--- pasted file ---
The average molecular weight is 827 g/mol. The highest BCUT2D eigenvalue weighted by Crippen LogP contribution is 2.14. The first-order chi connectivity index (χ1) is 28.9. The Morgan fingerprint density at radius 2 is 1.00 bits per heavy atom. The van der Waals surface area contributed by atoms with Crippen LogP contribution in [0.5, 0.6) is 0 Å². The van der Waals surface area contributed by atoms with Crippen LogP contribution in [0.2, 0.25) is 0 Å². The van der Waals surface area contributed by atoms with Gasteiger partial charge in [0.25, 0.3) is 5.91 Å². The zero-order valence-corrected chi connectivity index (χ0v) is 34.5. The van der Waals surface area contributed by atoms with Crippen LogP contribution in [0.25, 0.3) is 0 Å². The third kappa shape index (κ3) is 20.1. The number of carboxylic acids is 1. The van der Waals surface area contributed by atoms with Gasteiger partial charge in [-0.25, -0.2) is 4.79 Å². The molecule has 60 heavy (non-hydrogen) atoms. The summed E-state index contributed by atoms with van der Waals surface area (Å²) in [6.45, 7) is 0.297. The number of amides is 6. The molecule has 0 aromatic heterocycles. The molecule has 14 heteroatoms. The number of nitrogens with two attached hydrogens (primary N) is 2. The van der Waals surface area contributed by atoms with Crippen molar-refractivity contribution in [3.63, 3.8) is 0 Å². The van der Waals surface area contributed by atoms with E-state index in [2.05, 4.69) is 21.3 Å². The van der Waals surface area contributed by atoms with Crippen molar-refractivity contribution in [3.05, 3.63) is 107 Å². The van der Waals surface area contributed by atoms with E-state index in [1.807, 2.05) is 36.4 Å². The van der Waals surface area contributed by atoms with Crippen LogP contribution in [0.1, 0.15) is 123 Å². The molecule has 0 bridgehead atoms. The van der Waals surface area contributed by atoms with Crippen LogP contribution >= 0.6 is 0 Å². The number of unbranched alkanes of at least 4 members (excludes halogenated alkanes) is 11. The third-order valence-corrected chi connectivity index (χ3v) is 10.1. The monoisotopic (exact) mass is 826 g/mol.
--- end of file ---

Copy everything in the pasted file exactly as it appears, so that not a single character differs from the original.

The average molecular weight is 827 g/mol. The highest BCUT2D eigenvalue weighted by Crippen LogP contribution is 2.14. The first-order chi connectivity index (χ1) is 28.9. The Morgan fingerprint density at radius 2 is 1.00 bits per heavy atom. The van der Waals surface area contributed by atoms with Crippen LogP contribution in [0.5, 0.6) is 0 Å². The van der Waals surface area contributed by atoms with Crippen LogP contribution in [0.2, 0.25) is 0 Å². The van der Waals surface area contributed by atoms with Gasteiger partial charge in [0.25, 0.3) is 5.91 Å². The zero-order valence-corrected chi connectivity index (χ0v) is 34.5. The van der Waals surface area contributed by atoms with Crippen LogP contribution in [0.25, 0.3) is 0 Å². The third kappa shape index (κ3) is 20.1. The number of carboxylic acids is 1. The van der Waals surface area contributed by atoms with Gasteiger partial charge in [-0.25, -0.2) is 4.79 Å². The molecule has 60 heavy (non-hydrogen) atoms. The summed E-state index contributed by atoms with van der Waals surface area (Å²) in [6.45, 7) is 0.297. The number of amides is 6. The molecule has 0 aromatic heterocycles. The molecule has 14 heteroatoms. The number of nitrogens with two attached hydrogens (primary N) is 2. The van der Waals surface area contributed by atoms with Crippen molar-refractivity contribution in [3.63, 3.8) is 0 Å². The van der Waals surface area contributed by atoms with E-state index in [2.05, 4.69) is 21.3 Å². The van der Waals surface area contributed by atoms with Crippen molar-refractivity contribution in [3.05, 3.63) is 107 Å². The van der Waals surface area contributed by atoms with E-state index in [1.807, 2.05) is 36.4 Å². The van der Waals surface area contributed by atoms with Crippen LogP contribution in [0.1, 0.15) is 123 Å². The molecule has 0 bridgehead atoms. The van der Waals surface area contributed by atoms with Crippen LogP contribution >= 0.6 is 0 Å². The number of unbranched alkanes of at least 4 members (excludes halogenated alkanes) is 11. The third-order valence-corrected chi connectivity index (χ3v) is 10.1. The monoisotopic (exact) mass is 826 g/mol.